“His name is Jameson. He is very real, and he was born with Pfeiffer syndrome.”
It was discovered by a friend who pointed it out to Meyer. To say it was shocking, disturbing, and hurtful, would be an understatement. She realized it had been shared thousands of times on Facebook, Twitter, and Instagram.
Meyer immediately became proactive in advocating for her son by seeking out as many of the callous memes she could and reporting them. She knew right away she was going to do everything to get these hurtful images taken down. On January 31, 2016, she wrote about her experience in one of her blog posts title “This Is My Son Jameson, and No, You May Not Use His Photo“:
“If you are going to laugh and share this meme, I think you should know exactly what it is you are sharing and laughing at,” Meyer wrote. “So, to everyone that ‘LOL’d’, shared, and posted that meme, let me start by introducing you to the child you find so funny. His name is Jameson. He is very real, and he was born with Pfeiffer syndrome.”
The story of Jameson and his mother swamped the internet.
Meyer was understandably upset but would have none of it. For every meme discovered and reported, there seemed to be a hundred more that would appear. The story of Jameson and his mother swamped the internet for a large part of 2016. But stories like this have a relatively short shelf life in our lives.
The courageous defending of a son by his mother is never “just another internet story.” So we asked Meyers for an interview, so she could update all of us on where things are at now, a year-and-a-half later.
“I still get messages from people who have come across it and send me the link.”
Meyer’s explained how she felt when first discovering the meme, “My initial reaction was that stomach dropping shock, disappointment, and hurt.”
“But there was also the reaction that I was going to do everything I could to get them taken down. And I think that’s still the same.” Meyer still gets messages from people who have come across her story.
“I am about 75 percent finished with a petition I’ve been working on to fight people that steal photos and post memes.”
“This is an important fight,” Meyer shared emphatically. “Too many children have their photo taken and turned into cruel memes.”
Although this practice is illegal and a complete violation of user agreements on some social media sites, it still happens. The burden of proof is almost always placed on the copyright owner.
“I’d really like to see this changed—especially when the photo is a minor, said Meyer. “I think a lot of people don’t realize that they, by default, are the copyright owners of every photo they have taken. Just because it is online does not make it free to use.”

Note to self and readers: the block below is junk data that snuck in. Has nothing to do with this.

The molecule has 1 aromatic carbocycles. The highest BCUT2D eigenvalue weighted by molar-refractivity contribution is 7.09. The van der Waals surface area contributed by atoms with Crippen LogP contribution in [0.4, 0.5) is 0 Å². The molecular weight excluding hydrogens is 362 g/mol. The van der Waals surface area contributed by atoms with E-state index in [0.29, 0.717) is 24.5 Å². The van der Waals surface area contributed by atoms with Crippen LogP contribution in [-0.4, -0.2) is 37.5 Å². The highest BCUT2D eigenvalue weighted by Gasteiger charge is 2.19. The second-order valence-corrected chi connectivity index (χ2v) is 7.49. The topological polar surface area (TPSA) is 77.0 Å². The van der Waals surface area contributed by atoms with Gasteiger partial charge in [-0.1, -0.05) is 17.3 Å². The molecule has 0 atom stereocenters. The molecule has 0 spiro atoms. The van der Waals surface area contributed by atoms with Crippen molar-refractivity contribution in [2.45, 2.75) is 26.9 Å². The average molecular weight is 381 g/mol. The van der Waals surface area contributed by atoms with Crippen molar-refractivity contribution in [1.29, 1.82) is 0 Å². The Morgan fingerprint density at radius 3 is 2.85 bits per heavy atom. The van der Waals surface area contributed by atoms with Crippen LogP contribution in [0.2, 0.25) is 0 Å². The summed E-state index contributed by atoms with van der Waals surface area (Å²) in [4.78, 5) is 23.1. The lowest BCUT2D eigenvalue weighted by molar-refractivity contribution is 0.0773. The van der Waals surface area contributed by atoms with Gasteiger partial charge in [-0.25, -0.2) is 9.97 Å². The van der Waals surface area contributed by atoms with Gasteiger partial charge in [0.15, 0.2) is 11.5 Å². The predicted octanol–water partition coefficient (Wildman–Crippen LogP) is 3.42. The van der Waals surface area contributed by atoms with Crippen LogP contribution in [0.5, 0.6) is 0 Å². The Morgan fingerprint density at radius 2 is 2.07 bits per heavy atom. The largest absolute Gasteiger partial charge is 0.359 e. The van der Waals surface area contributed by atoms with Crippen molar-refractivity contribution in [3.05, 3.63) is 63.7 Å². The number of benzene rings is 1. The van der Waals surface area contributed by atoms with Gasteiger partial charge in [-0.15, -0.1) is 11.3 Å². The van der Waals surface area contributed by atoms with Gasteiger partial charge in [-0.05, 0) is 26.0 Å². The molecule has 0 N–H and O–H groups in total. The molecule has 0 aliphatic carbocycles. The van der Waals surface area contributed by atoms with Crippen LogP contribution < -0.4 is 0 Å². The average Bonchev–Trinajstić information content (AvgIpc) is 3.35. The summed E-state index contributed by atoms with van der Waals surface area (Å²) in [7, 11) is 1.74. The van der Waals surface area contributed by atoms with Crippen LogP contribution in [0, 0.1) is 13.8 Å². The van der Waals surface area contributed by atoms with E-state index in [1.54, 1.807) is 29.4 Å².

“Internationally-known comedian Nathan Timmel actually wrote an article about his apology.”
We asked Myer if she had received any apologies.
“I have received a few apologies. A few months ago, internationally-known comedian Nathan Timmel actually wrote an article about his apology on Huffington Post – What I Learned When I Shared A Meme Without Thinking.”
- Comedian Nathan Timmel wrote an apology for using the meme.
Is Jameson still bullied?
“We still encounter people that are scared of him or make comments about him,” Meyer said. “My hope as he starts kindergarten and through elementary school he will develop a crew of friends that will stand up with him and he won’t have to face a bully on his own.”
For anyone being bullied, fighting it is a journey. “We have talks about being kind, and about bullies more in general terms with him because of his age,” said Meyer.
“He is really shy in large settings, so he is very quiet at school,” Meyer said. “I talk to him about using his voice and encourage him to share his personality with his classmates—he really is a little jokester when he’s in his element.”
For now, Meyer’s mission for Jameson is to instill in him a sense of pride and ownership of his diagnosis. She explained, “As he gets older that foundation will be there when he’s confronted with a bully or when someone tries to make him uncomfortable.”
“We have connected with so many more families as a result of this.”
Meyer is still filling out copyright violations when she finds a link. If a friend or a stranger looking out just reports it, it will come back as not violating user policy.
The support and awareness Meyer has been able to create is admirable.
“We have connected with so many more families as a result of this,” said Meyer. “The awareness of Pfeiffer syndrome and facial differences is what we’ve been advocating for since Jameson was born. It’s somewhat of poetic justice that people who misused Jameson’s photo only helped us further spread awareness.”
“Teach them love, empathy, and kindness.”
We asked Meyer if she has any advice to offer to those being bullied. She did.
“A person bullies another person to make themselves feel better. There is a sad, hurt part of them and they are reflecting their insecurities on to you because they are weak,” Meyers said.
“You are not incomplete, there is nothing wrong with you. Love yourself, be yourself. Yes, it hurts when someone makes fun of you—but that’s what makes you stronger than they are. You hurt because you are filled with love and compassion. Hold on to that.”
She had wisdom to share with parents as well.
“Keep loving your children,” she said. “This goes for both those being bullied and the bullies. All kids need to feel our love and support. If your child is being bullied they need to know you’re in their corner. And if your kid is bullying others need to love them enough to find out why. Teach them love, empathy, and kindness.”